Cranky Hanke’s Weekly Reeler September 19-25: Farewell Master Dredd at the End of the Curve

In Theaters

One of the year’s most anticipated films comes our way this week—and that’s not all. We’re also looking at four mainstream titles and another art title. That’s six movies hitting town on Friday. I guess we’d better get down to them.

The big news, of course, is Paul Thomas Anderson’s The Master—an art title with the kind of interest that crosses the line into something like mainstream. At this point, the only theaters that have confirmed its opening are The Carolina and the Fine Arts. Whether it stays that way remains to be seen, but I’ll go ahead and remind readers that those are the theaters that bring us this kind of film year round and they deserve our support.

In an unusual turn of events, this is an art title that I have not seen. You will, however, find a review in this week’s Xpress since Mr. Souther caught the film at the Toronto International Film Festival. I hope to catch it this weekend myself if circumstances permit themselves the luxury of occurting. We shall see.

Another art title—the French film Farewell, My Queen—is also opening at The Carolina on Friday. This one I have seen and I’m hoping it doesn’t get lost by being up against The Master, because it’s very good indeed. The review is also in this week’s paper, so check that out.

On the other side of the ledger there are four other titles—Dredd 3D, End of Watch, House at the End of the Street, and Trouble with the Curve.

The biggest surprise—in terms of early reviews—is Dredd 3D (which, yes, is also available in 2D). At the moment it has a 90 percent positive rating on Rotten Tomatoes, but apart from the inherent flaw in reading too much into review aggregations, it’s worth noting that the bulk of these reviews are from the UK. And there’s often a pretty sharp divide there with US tastes. That said, I find myself intrigued by the Hollywood Reporter review (by British critic Stephen Dalton) that the film has a “gritty style more akin to cult hits like District 9 or 28 Days Later than to standard Hollywood comic-book blockbusters.” Certainly, there’s no denying that Karl Urban is a better actor than Sylvester Stallone, who played Judge Dredd the last time the character was brought to the screen. Director Pete Travis, however, doesn’t have an impressive track record. Plus, the plot—dispenser of justice of the dystopian future Judge Dredd up against drug dealers—doesn’t sound all that promising. I’m willing to chance it…I think.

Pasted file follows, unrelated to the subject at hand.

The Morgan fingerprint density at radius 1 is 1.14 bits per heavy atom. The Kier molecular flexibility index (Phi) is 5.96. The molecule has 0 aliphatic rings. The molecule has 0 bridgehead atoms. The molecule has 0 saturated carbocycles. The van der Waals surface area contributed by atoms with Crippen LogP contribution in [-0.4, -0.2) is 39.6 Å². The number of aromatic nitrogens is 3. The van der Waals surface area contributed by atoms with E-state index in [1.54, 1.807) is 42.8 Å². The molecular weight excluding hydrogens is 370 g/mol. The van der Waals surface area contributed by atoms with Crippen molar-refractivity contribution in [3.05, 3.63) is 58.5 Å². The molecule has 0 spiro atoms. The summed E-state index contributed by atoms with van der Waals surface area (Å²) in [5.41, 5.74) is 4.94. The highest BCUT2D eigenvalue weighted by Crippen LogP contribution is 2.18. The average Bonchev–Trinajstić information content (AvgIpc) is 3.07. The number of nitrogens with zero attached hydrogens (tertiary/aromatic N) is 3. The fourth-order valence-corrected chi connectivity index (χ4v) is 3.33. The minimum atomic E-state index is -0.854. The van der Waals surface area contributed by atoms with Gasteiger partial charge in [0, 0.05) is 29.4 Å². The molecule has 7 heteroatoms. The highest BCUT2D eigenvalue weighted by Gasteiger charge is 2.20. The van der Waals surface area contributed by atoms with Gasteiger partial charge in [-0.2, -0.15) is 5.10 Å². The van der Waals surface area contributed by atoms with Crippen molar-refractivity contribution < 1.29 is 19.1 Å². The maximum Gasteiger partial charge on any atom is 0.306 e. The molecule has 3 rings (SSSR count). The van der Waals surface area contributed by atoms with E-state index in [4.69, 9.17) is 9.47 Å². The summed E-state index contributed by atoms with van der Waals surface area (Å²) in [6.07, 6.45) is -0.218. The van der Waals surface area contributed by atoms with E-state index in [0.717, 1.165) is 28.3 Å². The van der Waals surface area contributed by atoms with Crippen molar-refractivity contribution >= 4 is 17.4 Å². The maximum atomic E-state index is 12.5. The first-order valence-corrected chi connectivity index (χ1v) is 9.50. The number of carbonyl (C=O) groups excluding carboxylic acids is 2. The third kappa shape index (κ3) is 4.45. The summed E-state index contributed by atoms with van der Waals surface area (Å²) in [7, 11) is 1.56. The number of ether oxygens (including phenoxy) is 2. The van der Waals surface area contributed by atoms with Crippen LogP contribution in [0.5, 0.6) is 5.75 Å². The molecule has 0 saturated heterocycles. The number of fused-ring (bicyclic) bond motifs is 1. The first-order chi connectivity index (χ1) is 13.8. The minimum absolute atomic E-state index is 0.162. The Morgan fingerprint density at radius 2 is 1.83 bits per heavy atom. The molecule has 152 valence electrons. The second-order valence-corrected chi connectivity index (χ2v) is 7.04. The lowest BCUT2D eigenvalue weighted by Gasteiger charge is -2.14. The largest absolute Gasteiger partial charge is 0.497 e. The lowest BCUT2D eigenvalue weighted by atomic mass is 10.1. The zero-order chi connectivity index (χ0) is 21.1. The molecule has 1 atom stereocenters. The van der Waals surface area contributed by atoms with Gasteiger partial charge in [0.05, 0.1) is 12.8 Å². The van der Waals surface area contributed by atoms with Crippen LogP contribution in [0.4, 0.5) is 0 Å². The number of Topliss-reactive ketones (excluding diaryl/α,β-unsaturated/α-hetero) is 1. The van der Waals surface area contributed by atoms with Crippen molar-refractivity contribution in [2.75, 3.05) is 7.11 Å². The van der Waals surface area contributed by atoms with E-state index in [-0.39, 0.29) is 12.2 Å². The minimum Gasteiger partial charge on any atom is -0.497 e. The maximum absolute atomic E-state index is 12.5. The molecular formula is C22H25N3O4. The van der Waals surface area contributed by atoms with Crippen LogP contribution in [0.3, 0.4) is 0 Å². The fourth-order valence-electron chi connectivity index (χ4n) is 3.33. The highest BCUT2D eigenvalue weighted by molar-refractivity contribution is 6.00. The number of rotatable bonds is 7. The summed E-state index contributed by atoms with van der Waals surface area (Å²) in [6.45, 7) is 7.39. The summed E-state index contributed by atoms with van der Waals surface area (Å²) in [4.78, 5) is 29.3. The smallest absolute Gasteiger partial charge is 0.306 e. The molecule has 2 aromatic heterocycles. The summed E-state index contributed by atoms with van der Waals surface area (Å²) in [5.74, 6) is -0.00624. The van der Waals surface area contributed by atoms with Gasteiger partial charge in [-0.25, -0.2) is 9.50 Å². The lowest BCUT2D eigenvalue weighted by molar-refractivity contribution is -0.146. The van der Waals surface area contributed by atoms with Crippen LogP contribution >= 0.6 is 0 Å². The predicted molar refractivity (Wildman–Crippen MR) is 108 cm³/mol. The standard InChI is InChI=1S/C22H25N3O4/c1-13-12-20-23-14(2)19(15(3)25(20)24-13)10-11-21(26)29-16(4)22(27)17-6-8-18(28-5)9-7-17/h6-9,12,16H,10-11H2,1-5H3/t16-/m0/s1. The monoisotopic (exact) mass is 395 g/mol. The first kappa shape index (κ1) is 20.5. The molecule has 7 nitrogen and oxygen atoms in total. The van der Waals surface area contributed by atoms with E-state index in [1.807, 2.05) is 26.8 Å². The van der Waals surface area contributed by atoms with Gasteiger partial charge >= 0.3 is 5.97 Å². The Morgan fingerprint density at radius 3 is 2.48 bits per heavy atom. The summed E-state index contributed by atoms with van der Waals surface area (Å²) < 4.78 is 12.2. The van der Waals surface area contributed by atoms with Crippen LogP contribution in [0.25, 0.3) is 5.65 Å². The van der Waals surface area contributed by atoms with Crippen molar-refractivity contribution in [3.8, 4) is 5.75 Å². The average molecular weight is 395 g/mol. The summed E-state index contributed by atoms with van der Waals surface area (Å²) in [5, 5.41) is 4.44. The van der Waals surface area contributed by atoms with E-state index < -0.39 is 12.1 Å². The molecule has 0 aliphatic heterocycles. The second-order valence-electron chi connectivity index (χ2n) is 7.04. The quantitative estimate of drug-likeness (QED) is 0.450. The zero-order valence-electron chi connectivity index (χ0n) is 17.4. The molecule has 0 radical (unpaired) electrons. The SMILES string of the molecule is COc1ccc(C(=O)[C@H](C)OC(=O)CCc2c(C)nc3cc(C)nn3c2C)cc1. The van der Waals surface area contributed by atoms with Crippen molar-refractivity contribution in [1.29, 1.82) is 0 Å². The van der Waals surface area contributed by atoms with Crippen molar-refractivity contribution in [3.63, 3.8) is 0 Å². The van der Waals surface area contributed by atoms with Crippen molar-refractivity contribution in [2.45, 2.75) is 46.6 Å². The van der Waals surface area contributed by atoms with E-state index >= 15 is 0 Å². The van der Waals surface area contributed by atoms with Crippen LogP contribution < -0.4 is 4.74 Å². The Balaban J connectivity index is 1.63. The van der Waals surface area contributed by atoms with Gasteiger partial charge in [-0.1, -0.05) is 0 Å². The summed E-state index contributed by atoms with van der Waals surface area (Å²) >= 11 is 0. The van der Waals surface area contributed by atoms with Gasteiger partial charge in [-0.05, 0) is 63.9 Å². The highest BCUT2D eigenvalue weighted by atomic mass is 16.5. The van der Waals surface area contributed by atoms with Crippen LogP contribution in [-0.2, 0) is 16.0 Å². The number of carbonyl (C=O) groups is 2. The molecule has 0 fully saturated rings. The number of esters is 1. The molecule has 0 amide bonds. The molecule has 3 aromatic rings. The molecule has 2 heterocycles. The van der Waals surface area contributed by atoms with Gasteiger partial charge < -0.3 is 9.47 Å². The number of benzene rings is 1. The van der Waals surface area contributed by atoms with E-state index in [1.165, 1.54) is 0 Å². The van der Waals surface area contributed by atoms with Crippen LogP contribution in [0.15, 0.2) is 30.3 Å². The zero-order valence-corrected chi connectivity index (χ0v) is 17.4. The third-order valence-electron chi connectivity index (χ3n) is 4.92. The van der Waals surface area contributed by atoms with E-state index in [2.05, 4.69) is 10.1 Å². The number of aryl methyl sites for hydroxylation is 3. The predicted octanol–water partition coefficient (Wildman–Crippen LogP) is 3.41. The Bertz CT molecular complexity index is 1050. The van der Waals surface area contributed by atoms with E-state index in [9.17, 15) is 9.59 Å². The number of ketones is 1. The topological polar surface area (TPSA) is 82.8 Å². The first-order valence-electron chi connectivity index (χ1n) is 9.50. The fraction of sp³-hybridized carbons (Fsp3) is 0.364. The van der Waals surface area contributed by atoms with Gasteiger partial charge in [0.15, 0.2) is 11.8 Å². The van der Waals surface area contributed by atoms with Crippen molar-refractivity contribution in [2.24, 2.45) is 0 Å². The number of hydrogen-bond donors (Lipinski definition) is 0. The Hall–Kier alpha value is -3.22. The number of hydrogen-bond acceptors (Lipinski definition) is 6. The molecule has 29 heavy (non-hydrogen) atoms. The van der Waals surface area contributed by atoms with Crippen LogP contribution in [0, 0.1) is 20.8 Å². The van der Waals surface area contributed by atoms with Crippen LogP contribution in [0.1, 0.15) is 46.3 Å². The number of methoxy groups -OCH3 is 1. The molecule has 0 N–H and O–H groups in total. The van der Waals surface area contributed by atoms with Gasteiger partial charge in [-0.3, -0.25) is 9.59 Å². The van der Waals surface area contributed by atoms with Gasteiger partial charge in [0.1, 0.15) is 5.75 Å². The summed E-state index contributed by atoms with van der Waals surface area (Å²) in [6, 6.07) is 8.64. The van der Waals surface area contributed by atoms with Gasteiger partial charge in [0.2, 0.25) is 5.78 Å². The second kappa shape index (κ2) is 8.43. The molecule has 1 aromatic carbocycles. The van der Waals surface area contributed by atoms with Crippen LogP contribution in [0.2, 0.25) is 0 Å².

David Ayer’s End of Watch is also starting out of the gate with good reviews (far fewer). Ayer is better known for his screenwriting than his directing—and mostly for Training Day (2001). His directorial work has hardly set the world on fire. (If you saw his 2008 film Street Kings you know what I mean.) This time, however, he has a pair of leads—Jake Gyllenhaal and Michael Pena—who are likely to help. The presence of Anna Kendrick is also a plus. The story sounds pretty much Cop Movie Basic. Gyllenhaal and Pena find themselves “marked for death” when they learn something they shouldn’t that puts them in bad with a drug cartel. The question is what Ayer has done with that less-than-original premise.

Next up is House at the End of the Street—a PG-13 horror picture that seems to have been seen by no critics anywhere. If the trailer is any indication, it’s easy to see why that is. The film stars Jennifer Lawrence (it was apparently supposed to come out closer to The Hunger Games) and Elisabeth Shue as daughter and mother who move into a house where strange things begin happening. (Well, of course, they do otherwise there’d be no movie at all.) It all has to do with a murder that took place years earlier and a “dark secret” being kept by the entire town and goodness knows what else. Director Mark Tonderai has some TV work and a direct-to-video movie called Hush (2008) to his credit. I can’t say my interest is really piqued, but I’ll probably be there Friday morning anyway.